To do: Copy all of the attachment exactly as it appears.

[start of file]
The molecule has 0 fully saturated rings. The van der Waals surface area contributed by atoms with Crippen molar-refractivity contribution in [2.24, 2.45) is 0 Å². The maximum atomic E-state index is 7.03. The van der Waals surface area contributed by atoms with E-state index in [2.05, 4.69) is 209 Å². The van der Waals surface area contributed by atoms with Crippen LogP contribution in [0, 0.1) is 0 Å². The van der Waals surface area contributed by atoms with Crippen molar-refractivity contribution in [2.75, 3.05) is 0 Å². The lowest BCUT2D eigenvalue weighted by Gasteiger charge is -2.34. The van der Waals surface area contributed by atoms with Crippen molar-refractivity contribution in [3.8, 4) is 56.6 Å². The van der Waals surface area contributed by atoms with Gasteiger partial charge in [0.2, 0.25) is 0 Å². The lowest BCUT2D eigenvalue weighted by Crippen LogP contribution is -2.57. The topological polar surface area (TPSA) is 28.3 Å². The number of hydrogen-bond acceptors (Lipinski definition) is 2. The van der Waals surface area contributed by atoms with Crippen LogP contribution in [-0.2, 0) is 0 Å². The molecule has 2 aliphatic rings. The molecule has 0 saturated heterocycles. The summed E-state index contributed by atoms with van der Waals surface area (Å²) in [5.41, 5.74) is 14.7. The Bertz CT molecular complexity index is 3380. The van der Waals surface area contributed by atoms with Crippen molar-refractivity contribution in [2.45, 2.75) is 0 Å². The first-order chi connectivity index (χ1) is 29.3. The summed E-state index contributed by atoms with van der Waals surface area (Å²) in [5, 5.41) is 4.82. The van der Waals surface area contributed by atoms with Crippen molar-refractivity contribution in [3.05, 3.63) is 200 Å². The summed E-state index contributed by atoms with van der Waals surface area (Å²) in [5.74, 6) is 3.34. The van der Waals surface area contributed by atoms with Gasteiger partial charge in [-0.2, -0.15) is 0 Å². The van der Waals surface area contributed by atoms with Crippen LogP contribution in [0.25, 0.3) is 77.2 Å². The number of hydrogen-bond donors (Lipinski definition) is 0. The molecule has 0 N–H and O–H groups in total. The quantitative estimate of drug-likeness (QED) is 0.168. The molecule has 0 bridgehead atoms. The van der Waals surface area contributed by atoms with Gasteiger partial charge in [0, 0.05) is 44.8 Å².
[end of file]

The molecule has 0 fully saturated rings. The van der Waals surface area contributed by atoms with Crippen molar-refractivity contribution in [2.24, 2.45) is 0 Å². The maximum atomic E-state index is 7.03. The van der Waals surface area contributed by atoms with E-state index in [2.05, 4.69) is 209 Å². The van der Waals surface area contributed by atoms with Crippen LogP contribution in [0, 0.1) is 0 Å². The van der Waals surface area contributed by atoms with Crippen molar-refractivity contribution in [2.75, 3.05) is 0 Å². The lowest BCUT2D eigenvalue weighted by Gasteiger charge is -2.34. The van der Waals surface area contributed by atoms with Crippen molar-refractivity contribution in [3.8, 4) is 56.6 Å². The van der Waals surface area contributed by atoms with Gasteiger partial charge in [0.2, 0.25) is 0 Å². The lowest BCUT2D eigenvalue weighted by Crippen LogP contribution is -2.57. The topological polar surface area (TPSA) is 28.3 Å². The number of hydrogen-bond acceptors (Lipinski definition) is 2. The van der Waals surface area contributed by atoms with Crippen LogP contribution in [-0.2, 0) is 0 Å². The molecule has 2 aliphatic rings. The molecule has 0 saturated heterocycles. The summed E-state index contributed by atoms with van der Waals surface area (Å²) in [5.41, 5.74) is 14.7. The Bertz CT molecular complexity index is 3380. The van der Waals surface area contributed by atoms with Crippen molar-refractivity contribution in [2.45, 2.75) is 0 Å². The first-order chi connectivity index (χ1) is 29.3. The summed E-state index contributed by atoms with van der Waals surface area (Å²) in [5, 5.41) is 4.82. The van der Waals surface area contributed by atoms with Crippen molar-refractivity contribution in [3.05, 3.63) is 200 Å². The summed E-state index contributed by atoms with van der Waals surface area (Å²) in [5.74, 6) is 3.34. The van der Waals surface area contributed by atoms with Gasteiger partial charge in [-0.2, -0.15) is 0 Å². The van der Waals surface area contributed by atoms with Crippen LogP contribution in [0.25, 0.3) is 77.2 Å². The number of hydrogen-bond donors (Lipinski definition) is 0. The molecule has 0 N–H and O–H groups in total. The quantitative estimate of drug-likeness (QED) is 0.168. The molecule has 0 bridgehead atoms. The van der Waals surface area contributed by atoms with Gasteiger partial charge in [0, 0.05) is 44.8 Å².